NBCC Challenges Modifications To Its Successful Jaypee Infratech Bid
A Jaypee Infratech project in Noida. (Photographer: Prashanth Vishwanathan/Bloomberg)

NBCC Challenges Modifications To Its Successful Jaypee Infratech Bid

The appellate tribunal has agreed to hear a challenge by state-run NBCC (India) Ltd. against modifications to its bid for Jaypee Infratech Ltd. when it was approved by the insolvency court.

The National Company Law Appellate Tribunal, however, declined to stay the implementation of the modified resolution plan. The NCLAT issued notice to ICICI Bank Ltd., the dissenting creditor entitled to cash payment after the modification; IDBI Bank Ltd., the lead lender of the consortium that initiated insolvency proceedings; and the interim resolution professional.

“Till further orders, the approved ‘resolution plan’ may be implemented subject to outcome of this appeal,” said a bench headed by Justice Bansi Lal Bhat, acting chairperson of the NCLAT. “The interim resolution professional may constitute ‘interim monitoring committee’ comprising of the ‘successful resolution applicant’ [NBCC] … and the three major institutional financial creditors, who were members of the ‘Committee of Creditors.”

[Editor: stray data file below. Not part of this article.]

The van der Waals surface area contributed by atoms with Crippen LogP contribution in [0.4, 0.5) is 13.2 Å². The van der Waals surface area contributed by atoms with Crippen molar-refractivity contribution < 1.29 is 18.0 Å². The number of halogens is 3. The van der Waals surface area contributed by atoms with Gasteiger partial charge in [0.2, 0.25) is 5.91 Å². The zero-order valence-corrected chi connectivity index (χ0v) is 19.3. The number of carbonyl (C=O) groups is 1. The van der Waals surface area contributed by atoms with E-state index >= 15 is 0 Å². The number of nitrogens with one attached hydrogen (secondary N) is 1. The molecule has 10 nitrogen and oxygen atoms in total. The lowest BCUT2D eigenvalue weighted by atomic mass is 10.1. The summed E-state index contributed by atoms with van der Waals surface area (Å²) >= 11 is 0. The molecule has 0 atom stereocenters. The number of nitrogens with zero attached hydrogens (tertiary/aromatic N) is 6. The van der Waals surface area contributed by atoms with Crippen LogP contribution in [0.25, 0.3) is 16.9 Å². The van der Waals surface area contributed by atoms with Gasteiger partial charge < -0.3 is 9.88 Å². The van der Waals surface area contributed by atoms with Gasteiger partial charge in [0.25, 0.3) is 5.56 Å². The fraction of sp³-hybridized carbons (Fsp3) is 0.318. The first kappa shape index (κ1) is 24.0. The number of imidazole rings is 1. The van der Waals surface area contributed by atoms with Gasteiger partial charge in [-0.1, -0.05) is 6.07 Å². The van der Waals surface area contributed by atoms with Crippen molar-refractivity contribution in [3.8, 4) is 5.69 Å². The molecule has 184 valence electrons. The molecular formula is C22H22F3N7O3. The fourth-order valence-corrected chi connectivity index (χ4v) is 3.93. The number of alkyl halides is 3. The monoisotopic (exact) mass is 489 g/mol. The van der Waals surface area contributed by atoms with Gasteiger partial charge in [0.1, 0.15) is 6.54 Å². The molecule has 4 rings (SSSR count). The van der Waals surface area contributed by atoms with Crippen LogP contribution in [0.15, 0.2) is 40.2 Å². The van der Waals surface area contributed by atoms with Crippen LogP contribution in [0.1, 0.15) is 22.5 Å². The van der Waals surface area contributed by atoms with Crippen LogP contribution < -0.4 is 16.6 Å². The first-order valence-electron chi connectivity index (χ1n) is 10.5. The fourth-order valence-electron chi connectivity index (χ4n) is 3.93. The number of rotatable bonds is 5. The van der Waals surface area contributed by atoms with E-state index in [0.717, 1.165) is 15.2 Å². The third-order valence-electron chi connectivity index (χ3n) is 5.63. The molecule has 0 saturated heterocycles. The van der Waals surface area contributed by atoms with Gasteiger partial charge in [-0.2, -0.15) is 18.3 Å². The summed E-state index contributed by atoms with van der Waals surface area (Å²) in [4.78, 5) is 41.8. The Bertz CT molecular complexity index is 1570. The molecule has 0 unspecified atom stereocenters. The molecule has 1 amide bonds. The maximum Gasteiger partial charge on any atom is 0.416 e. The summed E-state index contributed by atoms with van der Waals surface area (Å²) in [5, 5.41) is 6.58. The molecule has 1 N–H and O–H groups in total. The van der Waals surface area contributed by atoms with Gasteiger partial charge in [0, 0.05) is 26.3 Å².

The case will come up for hearing next on May 15.

The insolvency resolution of Jaypee Infratech, among the first 12 stressed accounts, was completed in the third round after the Supreme Court saved it from liquidation in the interest of thousands of homebuyers and then ordered biding twice. While the NCLT finally approved NBCC’s offer on March 3, it allowed the objections by ICICI Bank and Yamuna Expressway Industrial Development Authority, and also directed payment to unclaimed fixed deposit holders.

The tribunal ordered that ICICI Bank should be paid an amount equivalent to what it would have received in the event of liquidation, along with interest, in 12 instalments. The resolution plan originally provided for land and equity as payment to ICICI Bank.

NBCC moved the appellate tribunal, arguing that the NCLT could not have interfered with the business decision of the Committee of Creditors taken by the prescribed voting shares, and the tribunal exceeded its jurisdiction by ordering modifications.

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